Five Insider Secrets Every Investor Needs to Know at Tax Time

There are at least two experiences most of us don't look forward to. The first: going to the dentist. The second: preparing your taxes. While we can't pay someone to go to the dentist for us, we can pay someone to do our taxes and that is what most of us choose to do.
Here's the problem. Most tax preparers follow a cookie cutter approach to preparing your taxes. They incorrectly assume that one size fits all and seek to be paid for volume rather than quality.

If you want to maximize your tax deductions this year and beyond, you'll need to know the following five insider secrets that are frequently overlooked by most investors and accountants.

1) Use Dividends to Pay Taxes

Instead of investing in Mutual Funds, consider investing directly in Dow stocks. Dow stocks are the most conservative investments around, the Steady Eddies of the U.S. market. They have long track records of generating profits and rising stock prices. They also have a history of raising their dividend over time.

As an example, Coke Cola (KO) has raised its dividend from $.11 per share to $.28 per share over the last ten years. Dividends are your share of a company's profit paid directly to shares holders every 13 weeks. Your dividends can even be mailed to your home and are spendable cash.

Yes, these dividends are taxable but they put cash in your pocket for things like home repair and vacations. Here's the best part. You can even use your dividend income to pay your tax bill if you owe taxes at the end of the year. For the past 25 years many of the world's wealthiest investors have paid their annual tax bill with first quarter dividend income.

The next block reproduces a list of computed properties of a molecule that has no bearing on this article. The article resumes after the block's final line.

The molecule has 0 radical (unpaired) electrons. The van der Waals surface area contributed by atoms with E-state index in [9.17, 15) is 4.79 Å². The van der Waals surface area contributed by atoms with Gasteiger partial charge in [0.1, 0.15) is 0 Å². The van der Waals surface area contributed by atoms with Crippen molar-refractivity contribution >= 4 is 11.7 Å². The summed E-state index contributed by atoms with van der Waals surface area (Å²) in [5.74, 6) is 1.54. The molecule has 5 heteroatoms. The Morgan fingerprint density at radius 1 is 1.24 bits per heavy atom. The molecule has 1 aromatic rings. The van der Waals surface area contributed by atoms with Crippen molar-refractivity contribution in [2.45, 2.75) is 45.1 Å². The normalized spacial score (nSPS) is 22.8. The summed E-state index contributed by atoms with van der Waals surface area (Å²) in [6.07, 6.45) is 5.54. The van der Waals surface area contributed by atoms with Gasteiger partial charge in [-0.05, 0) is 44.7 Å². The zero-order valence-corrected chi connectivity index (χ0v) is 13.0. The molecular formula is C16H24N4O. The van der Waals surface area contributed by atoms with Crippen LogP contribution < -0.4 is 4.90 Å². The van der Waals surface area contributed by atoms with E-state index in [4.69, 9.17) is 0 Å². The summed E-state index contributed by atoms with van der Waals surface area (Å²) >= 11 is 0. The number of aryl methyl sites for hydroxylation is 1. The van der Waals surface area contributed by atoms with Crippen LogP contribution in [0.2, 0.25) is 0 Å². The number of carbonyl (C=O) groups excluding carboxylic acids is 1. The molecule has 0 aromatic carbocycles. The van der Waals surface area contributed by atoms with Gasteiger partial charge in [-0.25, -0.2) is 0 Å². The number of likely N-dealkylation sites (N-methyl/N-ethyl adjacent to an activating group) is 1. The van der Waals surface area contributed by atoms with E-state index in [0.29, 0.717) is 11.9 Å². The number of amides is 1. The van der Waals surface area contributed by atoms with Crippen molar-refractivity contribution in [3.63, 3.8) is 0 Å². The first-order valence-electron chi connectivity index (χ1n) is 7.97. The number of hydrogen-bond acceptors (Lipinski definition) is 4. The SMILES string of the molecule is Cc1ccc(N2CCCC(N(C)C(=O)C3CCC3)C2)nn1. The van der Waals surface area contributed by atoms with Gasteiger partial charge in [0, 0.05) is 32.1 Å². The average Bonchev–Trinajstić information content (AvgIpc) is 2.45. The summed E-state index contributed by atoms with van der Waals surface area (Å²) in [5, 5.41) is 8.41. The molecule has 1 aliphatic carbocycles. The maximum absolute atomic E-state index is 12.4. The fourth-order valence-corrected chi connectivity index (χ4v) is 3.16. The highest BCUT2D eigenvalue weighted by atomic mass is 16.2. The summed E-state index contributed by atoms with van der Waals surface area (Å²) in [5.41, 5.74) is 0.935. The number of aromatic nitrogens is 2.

2) Use Online Brokerage Fees to Your Advantage

You pay a commission to your online broker every time you buy or sell a stock online. That commission can range from $5.99 to $39.95 depending on the broker that you use. The commissions that you pay are also tax deductible. However, if you don't tell your tax preparer, you could be losing thousands of dollars per year in deductions.

3) Margin Interest

Margin is a line of credit extended to you by your online broker for trading purposes. If you choose to use that line of credit and borrow your broker's money to trade stocks, your broker will charge you interest on any outstanding balance. Margin interest should be added up at the end of the year, as it is also tax deductible.

4) Short Term vs. Long Term Capital Gains on Stocks

When you buy and sell a stock for a profit, you will owe capital gains tax. Capital gains are higher when you buy and sell the same stock within a year. However, when you hold a stock for longer than one year and then sell it, the IRS will tax you at a lower rate. The good news is that if you owe capital gains tax, you must have had some capital gains!

5) Take Advantage of Losses

This is really important. Understanding how to handle losses is where most of my Wealthy Investor Program students how learn to be great stock market traders and tax strategists. If you own a stock that has declined in value over the last 52 weeks and sell it at a loss you can reap the tax benefits.

Here's how it works. Let's say you purchased shares of XYZ stock at $50 per share and they decline in value to $40 per share. If you then sell those shares for a loss of $10 per share, that loss is tax deductible.

Currently, the IRS will allow you to deduct $3,000 per year of losses. This deduction lowers the tax bill that you owe at the end of the year. However, if you have a $9,000 loss for the year, you can then carry your loss forward to the next calendar year. In this case you would have a $3,000 deduction for the next two years against future stock gains.

In the stock market losses are not a bad thing. You just have to know how to use them to your advantage. That's part of being an educated investor and something that I teach in my Wealthy Investor Program.

So what's the moral of the story? Getting a financial education can pay off big time. It's a topic making new daily and was just this week discussed on the CBS Early Show with Charlie Rose.
Trading stocks online can be profitable as well as produce tax benefits that your Mutual Fund cannot. It is your job to learn how to be a self-directed investor so that you can invest in the stock market, trade stocks on your own, and realize all of these benefits along with the wealthy.